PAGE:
The Clustered World: How We Live, What We Buy, and What It All Means About Who We Are by Michael J. Weiss

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Posted 2005-10-10

People PlacesBook Notes by John December

Andy pulls into his apartment building's parking lot in his Plymouth Sundance. Once inside his apartment, he settles down to a meal of Sizzlean, RC Cola, and Hostess Twinkies. He watches Unsolved Mysteries and thumbs through his Car and Driver magazine. Tonight, he will change his shocks.

Andy is a member of family scramble, a cluster type found across the United States. The details of his life don't imply that he lives in the "flyover" between coasts. Hypoethical Andy could likely live on the West coast, just north of Los Angeles, or in Western Massachusetts.

Sarah drives her Ferrari into her suburban home and settles down to a meal of pita bread, veal, and imported wine and cheese. Listening to classical radio, she reads the Wall Street Journal and thinks about a foreign trip.
Sarah is in blue blood estates cluster, the most prosperous. Of course, there are many concentrations of her kind near New York and Los Angeles, but she could also be found in Winnetka, Illinois, or in eastern Kansas.

In The Clustered World, Weiss identifies groups of people who share similar lifestyles, products, food, drink, magazines, newspapers, television, radio, and cars or trucks. He bases his work on the idea of similar people living in the same area and that their patterns of consumer and lifestyle behavior show commonalities down to the neighborhood level. Called geodemographics, this type of analysis can be used in marketing.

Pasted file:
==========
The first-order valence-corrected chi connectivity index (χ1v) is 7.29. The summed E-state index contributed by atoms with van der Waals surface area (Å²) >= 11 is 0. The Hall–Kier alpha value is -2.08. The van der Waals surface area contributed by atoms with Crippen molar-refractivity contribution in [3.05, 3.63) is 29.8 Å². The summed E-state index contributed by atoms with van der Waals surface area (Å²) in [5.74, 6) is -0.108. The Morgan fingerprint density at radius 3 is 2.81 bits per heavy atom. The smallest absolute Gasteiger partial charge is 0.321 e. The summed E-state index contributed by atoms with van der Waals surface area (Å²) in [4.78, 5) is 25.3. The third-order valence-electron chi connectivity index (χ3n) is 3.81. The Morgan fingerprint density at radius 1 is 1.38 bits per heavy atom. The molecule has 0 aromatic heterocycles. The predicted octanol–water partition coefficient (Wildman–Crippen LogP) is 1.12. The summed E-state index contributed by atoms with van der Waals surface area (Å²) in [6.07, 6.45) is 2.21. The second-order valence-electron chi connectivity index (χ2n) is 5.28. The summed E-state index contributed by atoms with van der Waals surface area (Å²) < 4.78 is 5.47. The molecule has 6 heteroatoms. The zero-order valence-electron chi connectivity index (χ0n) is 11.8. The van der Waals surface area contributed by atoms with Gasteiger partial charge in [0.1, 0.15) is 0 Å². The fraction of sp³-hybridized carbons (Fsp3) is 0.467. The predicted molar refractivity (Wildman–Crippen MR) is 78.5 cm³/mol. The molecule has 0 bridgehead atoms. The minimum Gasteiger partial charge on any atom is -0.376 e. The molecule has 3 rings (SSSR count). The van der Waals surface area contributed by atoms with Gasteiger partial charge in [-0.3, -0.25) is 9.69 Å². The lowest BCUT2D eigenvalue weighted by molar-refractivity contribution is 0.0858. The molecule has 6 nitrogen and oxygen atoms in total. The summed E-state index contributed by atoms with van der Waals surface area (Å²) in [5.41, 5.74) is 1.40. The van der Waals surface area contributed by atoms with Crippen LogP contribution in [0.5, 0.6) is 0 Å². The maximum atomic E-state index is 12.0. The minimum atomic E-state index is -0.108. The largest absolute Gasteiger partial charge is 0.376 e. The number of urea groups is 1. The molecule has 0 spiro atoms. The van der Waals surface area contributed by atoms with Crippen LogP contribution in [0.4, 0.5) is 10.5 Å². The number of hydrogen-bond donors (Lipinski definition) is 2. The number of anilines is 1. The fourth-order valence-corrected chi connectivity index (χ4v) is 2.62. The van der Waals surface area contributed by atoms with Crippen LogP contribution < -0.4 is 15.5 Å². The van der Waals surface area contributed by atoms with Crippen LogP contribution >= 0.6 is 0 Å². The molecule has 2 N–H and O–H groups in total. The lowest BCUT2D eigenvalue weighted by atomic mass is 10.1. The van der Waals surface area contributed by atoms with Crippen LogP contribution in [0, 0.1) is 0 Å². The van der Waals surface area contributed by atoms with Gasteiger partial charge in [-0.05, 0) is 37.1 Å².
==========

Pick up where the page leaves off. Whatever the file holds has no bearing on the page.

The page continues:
I think the strength of this book is in the way it reveals a many-layered complexity of the cultural landscape of the country. Clusters reveal many different kinds of people sharing similar interests scattered throughout the US. A young literi in Cambridge, Massachusettes may share many of the same lifestyle and preference tastes as another young literi in Chicago, Illinois. Indeed, what might be considered "bland" suburbia consists of "fourteen tribes" (p. 25), as Weiss points out.

This work has limitations. The mathematically-determined clusters focused on consumer behavior and lifestyle don't necessarily reveal underlying sociological truths, but Weiss doesn't present his work in terms of theory, but in terms of marketing power. In fact, he cautions against reading too much into the clusters about individuals, but instead advises that the clusters show layers of aggregate behavior in a specific geographic area. As such, geodemographics reveals many nuances about lifestyles (which can overturn stereotyptes about urban neighborhoods) and thus can be useful to understand what people prefer in a neighborhood.

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